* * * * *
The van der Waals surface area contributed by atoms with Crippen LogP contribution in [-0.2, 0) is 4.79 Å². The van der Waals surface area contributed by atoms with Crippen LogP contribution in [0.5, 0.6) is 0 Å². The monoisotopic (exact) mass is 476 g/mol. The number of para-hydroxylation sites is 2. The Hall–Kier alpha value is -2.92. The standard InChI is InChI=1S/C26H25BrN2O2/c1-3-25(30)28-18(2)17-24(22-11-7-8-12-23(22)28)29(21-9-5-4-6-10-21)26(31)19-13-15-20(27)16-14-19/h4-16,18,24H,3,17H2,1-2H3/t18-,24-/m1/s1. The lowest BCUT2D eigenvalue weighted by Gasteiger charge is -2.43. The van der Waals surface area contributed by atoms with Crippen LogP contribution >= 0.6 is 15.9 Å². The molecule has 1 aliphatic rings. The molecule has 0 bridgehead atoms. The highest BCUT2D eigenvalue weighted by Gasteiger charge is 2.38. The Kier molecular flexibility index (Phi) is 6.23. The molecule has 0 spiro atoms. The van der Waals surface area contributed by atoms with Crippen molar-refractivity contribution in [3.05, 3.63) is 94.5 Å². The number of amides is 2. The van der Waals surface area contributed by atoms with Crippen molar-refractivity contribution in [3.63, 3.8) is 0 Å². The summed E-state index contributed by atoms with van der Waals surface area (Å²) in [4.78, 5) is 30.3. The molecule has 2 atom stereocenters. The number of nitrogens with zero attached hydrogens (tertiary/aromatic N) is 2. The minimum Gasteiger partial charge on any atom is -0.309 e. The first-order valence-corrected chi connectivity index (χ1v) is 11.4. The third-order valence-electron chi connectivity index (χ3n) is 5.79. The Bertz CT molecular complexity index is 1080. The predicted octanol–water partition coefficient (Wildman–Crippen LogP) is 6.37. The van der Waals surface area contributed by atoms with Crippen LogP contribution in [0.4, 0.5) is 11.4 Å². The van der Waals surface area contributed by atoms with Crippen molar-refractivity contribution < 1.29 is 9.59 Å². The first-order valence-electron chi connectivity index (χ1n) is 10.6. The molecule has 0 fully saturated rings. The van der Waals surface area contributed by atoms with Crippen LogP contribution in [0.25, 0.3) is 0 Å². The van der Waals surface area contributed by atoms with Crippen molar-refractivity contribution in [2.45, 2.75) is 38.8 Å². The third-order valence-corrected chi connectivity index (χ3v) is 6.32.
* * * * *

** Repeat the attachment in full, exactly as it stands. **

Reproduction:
The van der Waals surface area contributed by atoms with Crippen LogP contribution in [-0.2, 0) is 4.79 Å². The van der Waals surface area contributed by atoms with Crippen LogP contribution in [0.5, 0.6) is 0 Å². The monoisotopic (exact) mass is 476 g/mol. The number of para-hydroxylation sites is 2. The Hall–Kier alpha value is -2.92. The standard InChI is InChI=1S/C26H25BrN2O2/c1-3-25(30)28-18(2)17-24(22-11-7-8-12-23(22)28)29(21-9-5-4-6-10-21)26(31)19-13-15-20(27)16-14-19/h4-16,18,24H,3,17H2,1-2H3/t18-,24-/m1/s1. The lowest BCUT2D eigenvalue weighted by Gasteiger charge is -2.43. The van der Waals surface area contributed by atoms with Crippen LogP contribution >= 0.6 is 15.9 Å². The molecule has 1 aliphatic rings. The molecule has 0 bridgehead atoms. The highest BCUT2D eigenvalue weighted by Gasteiger charge is 2.38. The Kier molecular flexibility index (Phi) is 6.23. The molecule has 0 spiro atoms. The van der Waals surface area contributed by atoms with Crippen molar-refractivity contribution in [3.05, 3.63) is 94.5 Å². The number of amides is 2. The van der Waals surface area contributed by atoms with Crippen molar-refractivity contribution in [3.63, 3.8) is 0 Å². The summed E-state index contributed by atoms with van der Waals surface area (Å²) in [4.78, 5) is 30.3. The molecule has 2 atom stereocenters. The number of nitrogens with zero attached hydrogens (tertiary/aromatic N) is 2. The minimum Gasteiger partial charge on any atom is -0.309 e. The first-order valence-corrected chi connectivity index (χ1v) is 11.4. The third-order valence-electron chi connectivity index (χ3n) is 5.79. The Bertz CT molecular complexity index is 1080. The predicted octanol–water partition coefficient (Wildman–Crippen LogP) is 6.37. The van der Waals surface area contributed by atoms with Crippen LogP contribution in [0.4, 0.5) is 11.4 Å². The van der Waals surface area contributed by atoms with Crippen molar-refractivity contribution < 1.29 is 9.59 Å². The first-order valence-electron chi connectivity index (χ1n) is 10.6. The molecule has 0 fully saturated rings. The van der Waals surface area contributed by atoms with Crippen LogP contribution in [0.25, 0.3) is 0 Å². The van der Waals surface area contributed by atoms with Crippen molar-refractivity contribution in [2.45, 2.75) is 38.8 Å². The third-order valence-corrected chi connectivity index (χ3v) is 6.32.